If you consider an embryo to be alive and a tumor to not be alive, then so be it, but don't use science as the justification for it. Don't act as though science supports your inclination to want to have your personal morality or religious beliefs put into law. That was the sole purpose of the comparison, and one that was clearly lost in all the reactionary, emotion driven vitriol.

^^^^^^^^^Ridiculous stupidity and classic "black hole" circular text.  The distinction is obvious to anyone but an idiot.  Anyway, I posted it before, but since you keep typing that an embryo is only "alive" ( i.e. human") from a personal religious standpoint, here's a lot of non-religious, some might be "scientifc," types who disagree (interesting to watch CBW, a "disciple" of the written word, ignore written words that don't suit his point of view):

"Development of the embryo begins at Stage 1 when a sperm fertilizes an oocyte and together they form a zygote."
[England, Marjorie A. Life Before Birth. 2nd ed. England: Mosby-Wolfe, 1996, p.31]


"Human development begins after the union of male and female gametes or germ cells during a process known as fertilization (conception).
"Fertilization is a sequence of events that begins with the contact of a sperm (spermatozoon) with a secondary oocyte (ovum) and ends with the fusion of their pronuclei (the haploid nuclei of the sperm and ovum) and the mingling of their chromosomes to form a new cell. This fertilized ovum, known as a zygote, is a large diploid cell that is the beginning, or primordium, of a human being."
[Moore, Keith L. Essentials of Human Embryology. Toronto: B.C. Decker Inc, 1988, p.2]


"Embryo: the developing organism from the time of fertilization until significant differentiation has occurred, when the organism becomes known as a fetus."
[Cloning Human Beings. Report and Recommendations of the National Bioethics Advisory Commission. Rockville, MD: GPO, 1997, Appendix-2.]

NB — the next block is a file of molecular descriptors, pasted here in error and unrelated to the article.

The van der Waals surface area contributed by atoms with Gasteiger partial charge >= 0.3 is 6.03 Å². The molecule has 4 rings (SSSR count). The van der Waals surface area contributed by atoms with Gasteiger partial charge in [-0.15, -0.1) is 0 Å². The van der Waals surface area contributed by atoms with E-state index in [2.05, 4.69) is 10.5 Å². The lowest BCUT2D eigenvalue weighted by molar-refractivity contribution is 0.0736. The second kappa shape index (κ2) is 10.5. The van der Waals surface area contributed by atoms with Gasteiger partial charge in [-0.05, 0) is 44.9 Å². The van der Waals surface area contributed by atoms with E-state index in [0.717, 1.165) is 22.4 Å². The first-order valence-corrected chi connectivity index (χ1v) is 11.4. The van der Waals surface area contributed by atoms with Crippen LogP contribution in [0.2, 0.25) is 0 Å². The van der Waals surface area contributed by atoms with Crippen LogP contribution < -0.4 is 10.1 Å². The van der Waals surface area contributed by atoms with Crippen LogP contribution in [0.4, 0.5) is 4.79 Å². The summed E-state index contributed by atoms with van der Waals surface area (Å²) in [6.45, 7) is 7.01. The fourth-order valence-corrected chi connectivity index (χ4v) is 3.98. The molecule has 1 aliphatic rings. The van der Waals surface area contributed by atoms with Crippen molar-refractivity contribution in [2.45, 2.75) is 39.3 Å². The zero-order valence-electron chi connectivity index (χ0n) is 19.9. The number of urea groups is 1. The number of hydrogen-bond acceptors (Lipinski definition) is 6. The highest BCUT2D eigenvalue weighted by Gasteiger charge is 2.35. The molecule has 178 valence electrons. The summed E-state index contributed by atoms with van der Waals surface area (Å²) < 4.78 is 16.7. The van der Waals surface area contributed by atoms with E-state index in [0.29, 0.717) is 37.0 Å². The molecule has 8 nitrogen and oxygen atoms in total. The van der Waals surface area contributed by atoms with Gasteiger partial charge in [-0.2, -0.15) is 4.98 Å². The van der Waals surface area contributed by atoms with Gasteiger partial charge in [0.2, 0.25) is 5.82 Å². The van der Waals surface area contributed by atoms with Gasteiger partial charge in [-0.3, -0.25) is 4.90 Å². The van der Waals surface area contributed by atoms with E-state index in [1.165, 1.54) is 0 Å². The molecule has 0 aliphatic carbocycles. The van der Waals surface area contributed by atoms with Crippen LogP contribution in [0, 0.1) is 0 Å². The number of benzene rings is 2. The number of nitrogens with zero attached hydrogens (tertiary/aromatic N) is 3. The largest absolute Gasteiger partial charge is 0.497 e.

"Embryo: An organism in the earliest stage of development; in a man, from the time of conception to the end of the second month in the uterus."
[Dox, Ida G. et al. The Harper Collins Illustrated Medical Dictionary. New York: Harper Perennial, 1993, p. 146]


"Embryo: The early developing fertilized egg that is growing into another individual of the species. In man the term 'embryo' is usually restricted to the period of development from fertilization until the end of the eighth week of pregnancy."
[Walters, William and Singer, Peter (eds.). Test-Tube Babies. Melbourne: Oxford University Press, 1982, p. 160]


"The development of a human being begins with fertilization, a process by which two highly specialized cells, the spermatozoon from the male and the oocyte from the female, unite to give rise to a new organism, the zygote."
[Langman, Jan. Medical Embryology. 3rd edition. Baltimore: Williams and Wilkins, 1975, p. 3]


"Embryo: The developing individual between the union of the germ cells and the completion of the organs which characterize its body when it becomes a separate organism.... At the moment the sperm cell of the human male meets the ovum of the female and the union results in a fertilized ovum (zygote), a new life has begun.... The term embryo covers the several stages of early development from conception to the ninth or tenth week of life."